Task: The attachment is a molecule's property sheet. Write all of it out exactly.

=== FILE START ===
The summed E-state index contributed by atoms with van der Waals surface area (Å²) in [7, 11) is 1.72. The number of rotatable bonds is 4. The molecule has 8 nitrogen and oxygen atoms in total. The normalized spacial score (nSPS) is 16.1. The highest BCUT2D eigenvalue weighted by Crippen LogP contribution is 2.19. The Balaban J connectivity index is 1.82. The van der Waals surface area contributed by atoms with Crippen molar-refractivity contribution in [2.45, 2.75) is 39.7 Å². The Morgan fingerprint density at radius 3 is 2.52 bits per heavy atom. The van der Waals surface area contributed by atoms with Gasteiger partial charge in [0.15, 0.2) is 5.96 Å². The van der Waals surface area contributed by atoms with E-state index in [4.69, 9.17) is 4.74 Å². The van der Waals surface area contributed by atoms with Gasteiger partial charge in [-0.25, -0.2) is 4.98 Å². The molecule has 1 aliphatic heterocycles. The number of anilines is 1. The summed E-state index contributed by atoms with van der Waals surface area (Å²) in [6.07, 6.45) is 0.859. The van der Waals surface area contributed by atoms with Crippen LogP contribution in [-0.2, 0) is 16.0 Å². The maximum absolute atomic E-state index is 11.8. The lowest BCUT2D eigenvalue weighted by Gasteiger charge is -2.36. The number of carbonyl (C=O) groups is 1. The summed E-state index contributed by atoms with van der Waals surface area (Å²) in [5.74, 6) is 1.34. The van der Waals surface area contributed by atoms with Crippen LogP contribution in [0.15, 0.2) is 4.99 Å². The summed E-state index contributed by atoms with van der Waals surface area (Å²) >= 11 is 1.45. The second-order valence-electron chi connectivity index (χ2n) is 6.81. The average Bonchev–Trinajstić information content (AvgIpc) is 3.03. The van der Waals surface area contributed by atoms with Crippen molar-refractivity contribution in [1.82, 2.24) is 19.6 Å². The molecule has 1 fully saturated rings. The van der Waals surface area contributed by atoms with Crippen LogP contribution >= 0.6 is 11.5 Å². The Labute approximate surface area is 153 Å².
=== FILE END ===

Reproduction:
The summed E-state index contributed by atoms with van der Waals surface area (Å²) in [7, 11) is 1.72. The number of rotatable bonds is 4. The molecule has 8 nitrogen and oxygen atoms in total. The normalized spacial score (nSPS) is 16.1. The highest BCUT2D eigenvalue weighted by Crippen LogP contribution is 2.19. The Balaban J connectivity index is 1.82. The van der Waals surface area contributed by atoms with Crippen molar-refractivity contribution in [2.45, 2.75) is 39.7 Å². The Morgan fingerprint density at radius 3 is 2.52 bits per heavy atom. The van der Waals surface area contributed by atoms with Gasteiger partial charge in [0.15, 0.2) is 5.96 Å². The van der Waals surface area contributed by atoms with E-state index in [4.69, 9.17) is 4.74 Å². The van der Waals surface area contributed by atoms with Gasteiger partial charge in [-0.25, -0.2) is 4.98 Å². The molecule has 1 aliphatic heterocycles. The number of anilines is 1. The summed E-state index contributed by atoms with van der Waals surface area (Å²) in [6.07, 6.45) is 0.859. The van der Waals surface area contributed by atoms with Crippen LogP contribution in [-0.2, 0) is 16.0 Å². The maximum absolute atomic E-state index is 11.8. The lowest BCUT2D eigenvalue weighted by Gasteiger charge is -2.36. The number of carbonyl (C=O) groups is 1. The summed E-state index contributed by atoms with van der Waals surface area (Å²) in [5.74, 6) is 1.34. The van der Waals surface area contributed by atoms with Crippen LogP contribution in [0.15, 0.2) is 4.99 Å². The summed E-state index contributed by atoms with van der Waals surface area (Å²) >= 11 is 1.45. The second-order valence-electron chi connectivity index (χ2n) is 6.81. The average Bonchev–Trinajstić information content (AvgIpc) is 3.03. The van der Waals surface area contributed by atoms with Crippen molar-refractivity contribution in [1.82, 2.24) is 19.6 Å². The molecule has 1 fully saturated rings. The van der Waals surface area contributed by atoms with Crippen LogP contribution >= 0.6 is 11.5 Å². The Labute approximate surface area is 153 Å².